GENEVA (26 April 2016) – United Nations human rights experts Mónica Pinto and Juan E. Méndez will carry out a visit to Sri Lanka from 29 April to 7 May 2016 to assess recent developments and identify challenges related to the use of torture and other cruel, inhuman or degrading treatment or punishment, and to the independence of the justice system.
Since 2007, Generations For Peace has trained 8,920 volunteers from 50 countries, and with our support, volunteer-led programmes have reached 229,020 children, youth, and adults in communities facing different forms of violence. Our cascading model, in which volunteers we have trained directly (1st generation) go on to train other 2nd, 3rd, 4th, 5th and even up to 6th generation volunteers in their communities, increases our reach and reinforces the sustainability of our efforts.
As assistance to resettling Internally Displaced Persons (IDPs), WFP provided cash for work to 7,400 persons (2,100 families), as of March.
Recipients are mainly female headed households.
Due to limited funding, there is an expected shortfall in the supply of Super Cereal Plus to Uva province, limiting programme implementation.
The new government has confirmed the in-kind donation of 50,000 mt (12,000 mt for WFP Sri Lanka and 38,000 mt for WFP elsewhere).
Le présent rapport, qui porte sur la période allant de janvier à décembre 2015, est soumis en application de la résolution 63/282 de l’Assemblée générale, dans laquelle celle-ci a prié le Secrétaire général de lui présenter chaque année un rapport sur le Fonds pour la consolidation de la paix.
The present report, which covers the period from January to December 2015, is submitted pursuant to General Assembly resolution 63/282, in which the Assembly requested the Secretary-General to submit an annual report on the Peacebuilding Fund.
Comment: Equal dreams, equal opportunities
The migration of people—across land and sea, among countries and regions—is a centuries’ old phenomenon. But it has never polarized opinion more than it does today.
As the wretched trail of refugees continues across its borders, Europe has become dangerously close to disintegrating. Both governments and citizens are divided. On one side, outrage is fuelled by fear. On the other, humanitarian voices plead for benevolence and understanding.
The ADB program in Sri Lanka has provided loans, grants and technical assistance to grow the country’s economy and improve the lives of people, particularly the poor, women, children and other vulnerable groups.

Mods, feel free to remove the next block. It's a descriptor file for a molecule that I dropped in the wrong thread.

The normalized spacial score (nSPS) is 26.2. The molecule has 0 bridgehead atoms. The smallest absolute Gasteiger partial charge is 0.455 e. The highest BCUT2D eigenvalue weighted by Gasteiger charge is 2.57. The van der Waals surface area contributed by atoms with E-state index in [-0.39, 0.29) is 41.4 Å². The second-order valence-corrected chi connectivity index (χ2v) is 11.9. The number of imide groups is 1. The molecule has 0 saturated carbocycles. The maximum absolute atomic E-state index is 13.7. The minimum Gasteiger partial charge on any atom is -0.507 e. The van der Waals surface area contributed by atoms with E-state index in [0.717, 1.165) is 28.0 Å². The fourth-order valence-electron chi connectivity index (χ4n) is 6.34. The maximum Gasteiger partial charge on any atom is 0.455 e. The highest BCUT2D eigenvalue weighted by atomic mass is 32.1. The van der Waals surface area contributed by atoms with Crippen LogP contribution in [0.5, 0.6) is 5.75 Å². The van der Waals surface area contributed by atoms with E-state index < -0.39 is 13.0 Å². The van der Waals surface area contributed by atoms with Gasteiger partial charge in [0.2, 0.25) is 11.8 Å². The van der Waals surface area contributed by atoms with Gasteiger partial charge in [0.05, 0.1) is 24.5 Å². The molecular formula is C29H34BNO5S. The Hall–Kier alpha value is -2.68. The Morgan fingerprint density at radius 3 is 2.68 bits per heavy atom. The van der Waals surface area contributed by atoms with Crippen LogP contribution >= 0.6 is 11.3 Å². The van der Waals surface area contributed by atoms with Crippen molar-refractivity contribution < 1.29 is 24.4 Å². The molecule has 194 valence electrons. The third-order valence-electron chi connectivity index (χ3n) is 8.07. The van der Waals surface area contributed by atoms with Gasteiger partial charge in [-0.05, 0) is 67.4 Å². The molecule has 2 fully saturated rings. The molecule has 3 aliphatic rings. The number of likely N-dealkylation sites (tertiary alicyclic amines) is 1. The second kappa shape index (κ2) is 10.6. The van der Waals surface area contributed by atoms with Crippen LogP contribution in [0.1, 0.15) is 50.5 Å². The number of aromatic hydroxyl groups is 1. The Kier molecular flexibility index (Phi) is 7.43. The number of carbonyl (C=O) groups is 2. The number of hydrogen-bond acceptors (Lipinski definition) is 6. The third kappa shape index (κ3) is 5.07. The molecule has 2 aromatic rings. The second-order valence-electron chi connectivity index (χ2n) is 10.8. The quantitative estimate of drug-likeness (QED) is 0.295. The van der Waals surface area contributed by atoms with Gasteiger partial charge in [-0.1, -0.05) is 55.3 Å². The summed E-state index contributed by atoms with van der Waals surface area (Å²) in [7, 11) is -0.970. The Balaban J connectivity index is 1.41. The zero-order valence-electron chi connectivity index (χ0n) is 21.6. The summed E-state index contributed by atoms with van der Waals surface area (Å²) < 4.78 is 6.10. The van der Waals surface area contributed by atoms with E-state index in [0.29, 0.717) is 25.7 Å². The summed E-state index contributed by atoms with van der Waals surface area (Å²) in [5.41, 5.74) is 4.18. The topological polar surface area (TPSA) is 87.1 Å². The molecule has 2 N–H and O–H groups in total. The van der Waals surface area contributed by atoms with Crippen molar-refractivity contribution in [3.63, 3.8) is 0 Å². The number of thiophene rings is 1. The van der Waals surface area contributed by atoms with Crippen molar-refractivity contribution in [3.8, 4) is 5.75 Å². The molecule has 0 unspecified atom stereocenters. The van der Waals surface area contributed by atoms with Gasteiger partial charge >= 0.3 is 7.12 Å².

ADB has worked closely with Sri Lanka since 1966 with cumulative lending amounting to about $7.23 billion. Within a few years, Sri Lanka will be ready to reach upper-middle-income status.
Land is a key issue for reconciliation in Sri Lanka. Reparations including the restitution of land, if implemented in the correct manner, can contribute to long-term peace building efforts and prevent further marginalisation of people who were affected by the war. With promises by the government of Sri Lanka (GOSL) to initiate reforms including with transitional justice processes and mechanisms, the Centre for Policy Alternatives (CPA) examines a key issue that is crucial for reparations and reconciliation in Sri Lanka: occupation of land in the Northern Province.
Houses built for families displaced as a result of a landslide in the Livingston Estate Division of the Wedamulla Estate in Kotmale have been vested in the public. The opening of these houses took place under the patronage of Minister Palani Digambram.
The Housing Scheme launched under the “Haritha Ran” Housing Programme has 20 houses.
17 families living in the Livingston Estate Division lost their houses due to the landslide experienced on the 25th of September last year.
Andreas Kleiser analyzes the essential role of resolving the issue of missing and disappeared persons in Sri Lanka as part of the country’s postwar recovery.
District Secretaries survey revealed that the total permanent housing requirement for the conflict affected families in the Northern and Eastern Provinces is 137,000. Government decided to immediately address the problem of the people living in the welfare centres due to the past 30 years old conflict.
Source: Thomson Reuters Foundation - Wed, 13 Apr 2016 11:56 GMT
By Alex Whiting
LONDON, April 13 (Thomson Reuters Foundation) - Mental illnesses are the world's leading cause of disability affecting millions and, even during a humanitarian crisis, treating them is not an optional luxury, experts said before a World Bank/World Health Organization meeting on the issue in Washington this week.
Read the story on the Thomson Reuters Foundation
From 4 to 8 April, a series of tropical depressions and the passage of Tropical Cyclone Zena near the island of Viti Levu caused widespread flooding, further compounding the impact of Cyclone Winston which struck the Fijian islands in February. Three fatalities were reported and more than 12,000 people sheltered in evacuation centres. The floods washed away seeds planted after Cyclone Winston, increasing the country’s vulnerability to food insecurity in the coming months.
By Amantha Perera
VAVUNIYA, Sri Lanka, Apr 7 2016 (IPS) - Sri Lanka is facing the heat from a scorching sun for the past one month. In recent times, the country has imposed power cuts after almost a decade. The main reason was the stoppage at a coal power plant, but engineers at the Ceylon Electricity Board (CEB) admit that the island’s hydro-power generation capacity is at such a critical low that without additional coal, diesel and renewable generation, the country’s full demand for power cannot be met.